Although there are several state parks in the area, Red Fleet State Park was the most inviting. While there’s a marina, swimming area, and small cliff jumping ledges near the main entrance, the real star of the show is the aforementioned Dinosaur Trackway Trail, which finishes at the lake with a slanting cliff that ranges in height from a few inches to over 20 feet. Nothing feels more invigorating than leaping from the ledge, swimming, and sunbathing to your heart’s content. Easily one of the most memorable adventures in the area. Better yet, this part of the park is free to visitors (unlike the main entrance).
It’s incredible this place hasn’t gone viral yet. You’ll find hardly anyone in the parking lot, except for maybe a lone photographer. The reason: Fantasy Canyon lives up to its name and is easily the most photogenic canyon in the area—like a gray Bryce Canyon or a mysterious backdrop from Star Wars. Thanks to a captivating sunset and equally colorful clouds, you can hike the short half-mile loop and linger for well over an hour. If heading back to Vernal, be sure to drive west through scenic Ouray en route to Highway 88. Either way, it’s truly a remarkable place that’s sure to become a tending place someday.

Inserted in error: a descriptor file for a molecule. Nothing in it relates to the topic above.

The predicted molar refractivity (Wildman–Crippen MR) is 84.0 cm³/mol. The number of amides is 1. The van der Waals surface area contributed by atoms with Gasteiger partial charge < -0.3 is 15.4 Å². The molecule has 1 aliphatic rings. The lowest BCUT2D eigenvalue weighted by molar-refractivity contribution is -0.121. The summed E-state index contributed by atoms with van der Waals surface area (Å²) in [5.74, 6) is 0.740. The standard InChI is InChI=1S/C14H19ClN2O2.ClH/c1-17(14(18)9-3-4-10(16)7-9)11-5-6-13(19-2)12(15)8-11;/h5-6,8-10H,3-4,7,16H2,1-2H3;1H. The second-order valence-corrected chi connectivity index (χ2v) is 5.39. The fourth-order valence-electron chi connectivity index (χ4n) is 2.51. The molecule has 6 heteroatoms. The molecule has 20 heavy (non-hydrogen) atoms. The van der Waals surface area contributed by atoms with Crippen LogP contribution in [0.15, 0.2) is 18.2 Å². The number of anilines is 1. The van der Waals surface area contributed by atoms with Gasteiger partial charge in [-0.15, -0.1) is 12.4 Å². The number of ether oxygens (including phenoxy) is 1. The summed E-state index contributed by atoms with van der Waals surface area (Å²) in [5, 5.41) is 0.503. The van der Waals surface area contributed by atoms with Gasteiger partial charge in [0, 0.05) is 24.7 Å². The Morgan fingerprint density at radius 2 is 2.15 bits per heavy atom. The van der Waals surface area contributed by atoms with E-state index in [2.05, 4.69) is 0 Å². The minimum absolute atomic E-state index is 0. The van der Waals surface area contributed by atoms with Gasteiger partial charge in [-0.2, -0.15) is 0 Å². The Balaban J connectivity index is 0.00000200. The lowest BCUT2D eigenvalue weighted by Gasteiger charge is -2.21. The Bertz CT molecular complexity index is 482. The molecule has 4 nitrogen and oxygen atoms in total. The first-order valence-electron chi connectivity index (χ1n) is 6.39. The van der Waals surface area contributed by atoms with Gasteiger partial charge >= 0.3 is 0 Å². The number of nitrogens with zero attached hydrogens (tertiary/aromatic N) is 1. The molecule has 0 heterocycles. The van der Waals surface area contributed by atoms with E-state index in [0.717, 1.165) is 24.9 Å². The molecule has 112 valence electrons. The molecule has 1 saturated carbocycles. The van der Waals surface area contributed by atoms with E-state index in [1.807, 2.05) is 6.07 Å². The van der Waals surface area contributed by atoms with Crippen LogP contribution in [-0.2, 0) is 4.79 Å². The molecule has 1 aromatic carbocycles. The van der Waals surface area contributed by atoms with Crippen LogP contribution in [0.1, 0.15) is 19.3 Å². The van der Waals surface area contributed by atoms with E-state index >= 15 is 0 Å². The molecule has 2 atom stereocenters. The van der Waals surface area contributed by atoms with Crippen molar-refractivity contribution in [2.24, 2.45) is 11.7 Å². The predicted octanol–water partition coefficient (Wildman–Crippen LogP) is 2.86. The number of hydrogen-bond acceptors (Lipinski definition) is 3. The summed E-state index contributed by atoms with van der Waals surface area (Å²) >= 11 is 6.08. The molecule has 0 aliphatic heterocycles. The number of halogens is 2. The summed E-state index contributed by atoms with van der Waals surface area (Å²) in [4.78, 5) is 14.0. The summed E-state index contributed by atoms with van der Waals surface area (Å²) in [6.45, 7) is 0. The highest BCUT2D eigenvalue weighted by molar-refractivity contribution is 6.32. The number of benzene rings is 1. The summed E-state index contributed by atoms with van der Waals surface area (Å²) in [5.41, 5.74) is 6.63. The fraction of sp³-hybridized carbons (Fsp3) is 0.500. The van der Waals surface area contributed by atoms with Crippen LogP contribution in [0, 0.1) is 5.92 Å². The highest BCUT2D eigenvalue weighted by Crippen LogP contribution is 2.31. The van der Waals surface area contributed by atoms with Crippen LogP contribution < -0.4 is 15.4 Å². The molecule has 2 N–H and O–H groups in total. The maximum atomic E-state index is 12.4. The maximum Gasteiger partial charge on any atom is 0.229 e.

Located about an hour north of Vernal, Flaming Gorge is the greatest canyon reservoir you’ve never heard of. Similar to Utah’s Lake Powell—although much less crowded—the reservoir stretches into two states and is a boater’s paradise—thanks to the calm waters and high-reaching red cliffs that flank you on both sides. If not boating, you can hike the Red Canyon Rim Overlook and take in the 360-degree views. Even the drive up (or back) is a beautiful 8,000-feet elevation change, from the deserts of Vernal into the Douglas Fir-filed high country of the gorge.
Green River Rafting
Flaming Gorge gets its water from the aptly-named Green River, which America dammed in 1964 for both water and recreation use. At the bottom of the dam, you can book either a day or multi-day rafting trip down the green river. Starting below the dam, breaking for lunch on a shady riverbed, and finishing in Vernal is a popular day-trip itinerary. Unlike other western rivers, the Green is fun but family-friendly—not too intense, but still fun enough to get wet without ever getting bored.